The importance of Punk is visited throughout. The ideas and ideals of the movement – (which have always been more important than the music itself) often mask a reality where individual and collective sexist and often abusive behaviour betray those professed principles. This is nothing new, and I recommend Cosey Fanni Tutti’s biography Art Sex Music and particularly Viv Albertine’s memoir Clothes, Clothes, Clothes. Music, Music, Music. Boys, Boys, Boys as evidence of this. In the latter Albertine describes how she and her fellow Slits were patronised and attacked, from inside as well as out. What they refused to be was ignored. Continue reading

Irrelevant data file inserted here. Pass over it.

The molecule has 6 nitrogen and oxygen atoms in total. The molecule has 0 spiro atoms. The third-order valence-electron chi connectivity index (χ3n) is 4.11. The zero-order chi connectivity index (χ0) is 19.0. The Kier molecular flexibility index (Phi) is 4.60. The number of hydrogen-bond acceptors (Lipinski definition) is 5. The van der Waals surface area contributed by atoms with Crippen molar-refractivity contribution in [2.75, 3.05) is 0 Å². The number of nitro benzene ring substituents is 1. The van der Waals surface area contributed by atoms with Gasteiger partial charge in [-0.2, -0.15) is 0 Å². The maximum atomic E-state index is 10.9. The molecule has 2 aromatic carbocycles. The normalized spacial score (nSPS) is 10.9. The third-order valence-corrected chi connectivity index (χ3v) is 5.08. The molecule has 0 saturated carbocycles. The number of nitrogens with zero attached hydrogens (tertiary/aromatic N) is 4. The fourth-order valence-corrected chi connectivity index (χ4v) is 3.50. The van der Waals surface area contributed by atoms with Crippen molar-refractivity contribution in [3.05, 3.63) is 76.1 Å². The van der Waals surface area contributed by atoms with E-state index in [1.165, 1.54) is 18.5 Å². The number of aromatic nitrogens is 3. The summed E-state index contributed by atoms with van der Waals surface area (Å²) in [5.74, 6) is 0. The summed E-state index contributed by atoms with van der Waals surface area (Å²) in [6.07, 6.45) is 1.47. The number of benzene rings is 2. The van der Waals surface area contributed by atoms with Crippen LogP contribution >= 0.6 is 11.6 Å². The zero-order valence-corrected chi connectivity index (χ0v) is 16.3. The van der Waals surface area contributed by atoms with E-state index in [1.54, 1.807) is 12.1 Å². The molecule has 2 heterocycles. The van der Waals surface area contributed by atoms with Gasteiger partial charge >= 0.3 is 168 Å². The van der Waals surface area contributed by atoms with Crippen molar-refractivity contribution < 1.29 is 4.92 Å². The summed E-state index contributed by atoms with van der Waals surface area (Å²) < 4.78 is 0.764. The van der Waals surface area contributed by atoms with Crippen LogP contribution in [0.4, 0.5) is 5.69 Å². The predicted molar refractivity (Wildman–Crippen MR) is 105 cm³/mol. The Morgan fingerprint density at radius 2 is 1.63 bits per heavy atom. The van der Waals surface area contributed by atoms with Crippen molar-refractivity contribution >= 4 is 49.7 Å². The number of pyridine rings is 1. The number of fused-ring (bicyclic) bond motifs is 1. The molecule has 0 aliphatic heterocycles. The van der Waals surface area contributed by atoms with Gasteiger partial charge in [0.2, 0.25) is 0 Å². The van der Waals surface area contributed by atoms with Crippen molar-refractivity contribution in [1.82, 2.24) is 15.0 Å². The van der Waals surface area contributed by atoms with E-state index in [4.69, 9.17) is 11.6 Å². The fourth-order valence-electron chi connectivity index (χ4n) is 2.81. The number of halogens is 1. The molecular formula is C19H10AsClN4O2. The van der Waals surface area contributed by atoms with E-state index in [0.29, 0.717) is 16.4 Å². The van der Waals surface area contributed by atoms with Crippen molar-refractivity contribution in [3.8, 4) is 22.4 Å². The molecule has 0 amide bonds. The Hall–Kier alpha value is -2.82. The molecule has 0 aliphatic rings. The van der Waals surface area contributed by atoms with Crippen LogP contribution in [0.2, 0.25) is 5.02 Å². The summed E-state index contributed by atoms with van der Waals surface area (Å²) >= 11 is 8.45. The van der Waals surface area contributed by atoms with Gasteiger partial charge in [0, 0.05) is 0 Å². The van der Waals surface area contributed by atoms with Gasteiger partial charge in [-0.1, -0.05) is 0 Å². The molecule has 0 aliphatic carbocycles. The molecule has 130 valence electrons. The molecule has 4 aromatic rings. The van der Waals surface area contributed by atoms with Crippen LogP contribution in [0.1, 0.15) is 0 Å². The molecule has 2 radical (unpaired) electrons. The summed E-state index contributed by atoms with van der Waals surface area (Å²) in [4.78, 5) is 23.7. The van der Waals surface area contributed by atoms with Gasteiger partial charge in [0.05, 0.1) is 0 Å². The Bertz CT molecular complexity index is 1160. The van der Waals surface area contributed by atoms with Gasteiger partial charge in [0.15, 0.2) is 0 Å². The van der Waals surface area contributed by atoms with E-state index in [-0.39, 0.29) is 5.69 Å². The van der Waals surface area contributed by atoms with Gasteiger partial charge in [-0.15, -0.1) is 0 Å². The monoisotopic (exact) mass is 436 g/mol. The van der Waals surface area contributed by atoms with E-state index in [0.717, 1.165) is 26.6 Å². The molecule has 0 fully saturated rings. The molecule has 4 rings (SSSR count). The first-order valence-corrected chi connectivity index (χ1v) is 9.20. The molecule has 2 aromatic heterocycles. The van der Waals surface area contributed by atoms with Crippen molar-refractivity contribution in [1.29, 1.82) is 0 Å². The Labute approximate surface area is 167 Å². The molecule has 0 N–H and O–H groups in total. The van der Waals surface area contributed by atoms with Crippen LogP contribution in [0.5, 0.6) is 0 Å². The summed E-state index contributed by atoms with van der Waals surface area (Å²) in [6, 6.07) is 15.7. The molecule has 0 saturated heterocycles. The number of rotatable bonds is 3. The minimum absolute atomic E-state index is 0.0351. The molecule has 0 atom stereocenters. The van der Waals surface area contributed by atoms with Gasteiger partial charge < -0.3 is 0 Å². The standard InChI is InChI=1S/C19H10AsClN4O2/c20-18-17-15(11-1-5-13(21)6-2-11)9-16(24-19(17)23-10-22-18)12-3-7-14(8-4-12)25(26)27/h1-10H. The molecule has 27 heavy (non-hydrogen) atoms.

New Musical Success Special: The Premiere of The Strange Blue Dreams’ In My Nature…


We have long been fans of The Strange Blue Dreams at SWH!, so new music from them is always greeted with whoops, cheers and hollers. Previously on these pages we have said, “Taking ’50s influences and rockabilly stylings and adding a dash of country, (and even some southern gothic), to proceedings, they are one of the tightest and most captivating bands around. Exuding effortless cool, and knowingly noir – if you get the chance to see them live you really must.”

Well now you can see if they are as good as our word as Holy Smokes presents the launch of The Strange Blue Dreams’ new EP Towards The Warm Place at MacSorleys in Glasgow, Saturday 8th April. If you need further convincing, here is an exclusive play of one of the tracks, ‘In My Nature’: